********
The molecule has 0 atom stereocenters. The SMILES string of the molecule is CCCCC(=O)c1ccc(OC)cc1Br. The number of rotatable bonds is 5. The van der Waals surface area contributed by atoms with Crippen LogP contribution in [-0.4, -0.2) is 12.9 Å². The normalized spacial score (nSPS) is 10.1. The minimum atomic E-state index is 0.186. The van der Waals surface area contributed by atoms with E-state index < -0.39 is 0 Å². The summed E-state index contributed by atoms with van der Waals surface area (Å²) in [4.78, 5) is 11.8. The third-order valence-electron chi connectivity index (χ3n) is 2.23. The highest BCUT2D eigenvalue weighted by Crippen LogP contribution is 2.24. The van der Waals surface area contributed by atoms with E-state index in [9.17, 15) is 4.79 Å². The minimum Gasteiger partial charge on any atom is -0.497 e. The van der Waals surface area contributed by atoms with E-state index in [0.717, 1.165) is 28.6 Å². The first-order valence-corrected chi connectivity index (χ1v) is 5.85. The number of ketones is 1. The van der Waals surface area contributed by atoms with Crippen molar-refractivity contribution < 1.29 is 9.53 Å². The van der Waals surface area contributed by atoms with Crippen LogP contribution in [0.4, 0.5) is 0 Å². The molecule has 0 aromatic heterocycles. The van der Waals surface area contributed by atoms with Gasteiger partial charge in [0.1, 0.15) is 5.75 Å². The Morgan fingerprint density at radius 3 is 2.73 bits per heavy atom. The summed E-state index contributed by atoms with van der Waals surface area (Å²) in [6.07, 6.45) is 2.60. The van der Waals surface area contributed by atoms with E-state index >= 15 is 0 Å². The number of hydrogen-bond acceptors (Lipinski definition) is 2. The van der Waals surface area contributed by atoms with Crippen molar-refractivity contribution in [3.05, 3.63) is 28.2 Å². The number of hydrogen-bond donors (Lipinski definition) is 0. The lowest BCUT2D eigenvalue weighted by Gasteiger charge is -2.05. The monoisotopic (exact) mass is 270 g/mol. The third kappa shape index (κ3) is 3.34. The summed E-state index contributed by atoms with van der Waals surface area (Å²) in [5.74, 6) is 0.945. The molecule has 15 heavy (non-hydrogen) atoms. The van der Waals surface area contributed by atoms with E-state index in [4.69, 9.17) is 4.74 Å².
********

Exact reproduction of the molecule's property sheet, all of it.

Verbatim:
The molecule has 0 atom stereocenters. The SMILES string of the molecule is CCCCC(=O)c1ccc(OC)cc1Br. The number of rotatable bonds is 5. The van der Waals surface area contributed by atoms with Crippen LogP contribution in [-0.4, -0.2) is 12.9 Å². The normalized spacial score (nSPS) is 10.1. The minimum atomic E-state index is 0.186. The van der Waals surface area contributed by atoms with E-state index < -0.39 is 0 Å². The summed E-state index contributed by atoms with van der Waals surface area (Å²) in [4.78, 5) is 11.8. The third-order valence-electron chi connectivity index (χ3n) is 2.23. The highest BCUT2D eigenvalue weighted by Crippen LogP contribution is 2.24. The van der Waals surface area contributed by atoms with E-state index in [9.17, 15) is 4.79 Å². The minimum Gasteiger partial charge on any atom is -0.497 e. The van der Waals surface area contributed by atoms with E-state index in [0.717, 1.165) is 28.6 Å². The first-order valence-corrected chi connectivity index (χ1v) is 5.85. The number of ketones is 1. The van der Waals surface area contributed by atoms with Crippen molar-refractivity contribution < 1.29 is 9.53 Å². The van der Waals surface area contributed by atoms with Crippen LogP contribution in [0.4, 0.5) is 0 Å². The molecule has 0 aromatic heterocycles. The van der Waals surface area contributed by atoms with Gasteiger partial charge in [0.1, 0.15) is 5.75 Å². The Morgan fingerprint density at radius 3 is 2.73 bits per heavy atom. The summed E-state index contributed by atoms with van der Waals surface area (Å²) in [6.07, 6.45) is 2.60. The van der Waals surface area contributed by atoms with E-state index >= 15 is 0 Å². The number of hydrogen-bond acceptors (Lipinski definition) is 2. The van der Waals surface area contributed by atoms with Crippen molar-refractivity contribution in [3.05, 3.63) is 28.2 Å². The number of hydrogen-bond donors (Lipinski definition) is 0. The lowest BCUT2D eigenvalue weighted by Gasteiger charge is -2.05. The monoisotopic (exact) mass is 270 g/mol. The third kappa shape index (κ3) is 3.34. The summed E-state index contributed by atoms with van der Waals surface area (Å²) in [5.74, 6) is 0.945. The molecule has 15 heavy (non-hydrogen) atoms. The van der Waals surface area contributed by atoms with E-state index in [4.69, 9.17) is 4.74 Å².